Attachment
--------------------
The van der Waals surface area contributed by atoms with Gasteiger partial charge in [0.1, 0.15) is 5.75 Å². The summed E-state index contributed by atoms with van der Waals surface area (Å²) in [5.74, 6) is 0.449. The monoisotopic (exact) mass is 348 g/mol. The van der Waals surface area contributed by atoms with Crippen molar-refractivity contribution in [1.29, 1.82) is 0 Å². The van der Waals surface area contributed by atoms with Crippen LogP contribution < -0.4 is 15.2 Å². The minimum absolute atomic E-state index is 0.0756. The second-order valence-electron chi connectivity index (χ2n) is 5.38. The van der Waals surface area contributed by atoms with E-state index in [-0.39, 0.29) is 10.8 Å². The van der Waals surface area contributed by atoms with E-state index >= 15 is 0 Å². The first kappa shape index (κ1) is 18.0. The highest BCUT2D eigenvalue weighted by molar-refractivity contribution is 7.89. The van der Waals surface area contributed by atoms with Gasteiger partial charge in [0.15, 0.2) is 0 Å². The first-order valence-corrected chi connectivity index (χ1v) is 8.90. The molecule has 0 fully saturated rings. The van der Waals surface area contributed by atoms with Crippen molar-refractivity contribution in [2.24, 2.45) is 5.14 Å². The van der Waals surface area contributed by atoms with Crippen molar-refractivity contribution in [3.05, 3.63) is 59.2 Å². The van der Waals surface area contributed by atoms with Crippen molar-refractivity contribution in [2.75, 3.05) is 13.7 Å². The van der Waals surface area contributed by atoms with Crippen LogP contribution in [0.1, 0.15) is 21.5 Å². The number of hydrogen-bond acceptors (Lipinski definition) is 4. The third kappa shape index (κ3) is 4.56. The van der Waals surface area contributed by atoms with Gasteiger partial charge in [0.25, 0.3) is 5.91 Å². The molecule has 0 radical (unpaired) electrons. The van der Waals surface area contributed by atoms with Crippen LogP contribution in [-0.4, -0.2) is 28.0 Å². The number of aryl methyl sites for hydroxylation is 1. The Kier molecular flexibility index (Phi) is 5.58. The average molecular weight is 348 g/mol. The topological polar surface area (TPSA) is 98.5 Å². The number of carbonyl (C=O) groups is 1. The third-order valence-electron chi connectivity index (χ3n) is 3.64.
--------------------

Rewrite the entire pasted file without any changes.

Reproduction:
The van der Waals surface area contributed by atoms with Gasteiger partial charge in [0.1, 0.15) is 5.75 Å². The summed E-state index contributed by atoms with van der Waals surface area (Å²) in [5.74, 6) is 0.449. The monoisotopic (exact) mass is 348 g/mol. The van der Waals surface area contributed by atoms with Crippen molar-refractivity contribution in [1.29, 1.82) is 0 Å². The van der Waals surface area contributed by atoms with Crippen LogP contribution < -0.4 is 15.2 Å². The minimum absolute atomic E-state index is 0.0756. The second-order valence-electron chi connectivity index (χ2n) is 5.38. The van der Waals surface area contributed by atoms with E-state index in [-0.39, 0.29) is 10.8 Å². The van der Waals surface area contributed by atoms with E-state index >= 15 is 0 Å². The first kappa shape index (κ1) is 18.0. The highest BCUT2D eigenvalue weighted by molar-refractivity contribution is 7.89. The van der Waals surface area contributed by atoms with Gasteiger partial charge in [0.15, 0.2) is 0 Å². The first-order valence-corrected chi connectivity index (χ1v) is 8.90. The molecule has 0 fully saturated rings. The van der Waals surface area contributed by atoms with Crippen molar-refractivity contribution in [2.24, 2.45) is 5.14 Å². The van der Waals surface area contributed by atoms with Crippen molar-refractivity contribution in [3.05, 3.63) is 59.2 Å². The van der Waals surface area contributed by atoms with Crippen molar-refractivity contribution in [2.75, 3.05) is 13.7 Å². The van der Waals surface area contributed by atoms with Crippen LogP contribution in [0.1, 0.15) is 21.5 Å². The number of hydrogen-bond acceptors (Lipinski definition) is 4. The third kappa shape index (κ3) is 4.56. The van der Waals surface area contributed by atoms with Gasteiger partial charge in [0.25, 0.3) is 5.91 Å². The molecule has 0 radical (unpaired) electrons. The van der Waals surface area contributed by atoms with Crippen LogP contribution in [-0.4, -0.2) is 28.0 Å². The number of aryl methyl sites for hydroxylation is 1. The Kier molecular flexibility index (Phi) is 5.58. The average molecular weight is 348 g/mol. The topological polar surface area (TPSA) is 98.5 Å². The number of carbonyl (C=O) groups is 1. The third-order valence-electron chi connectivity index (χ3n) is 3.64.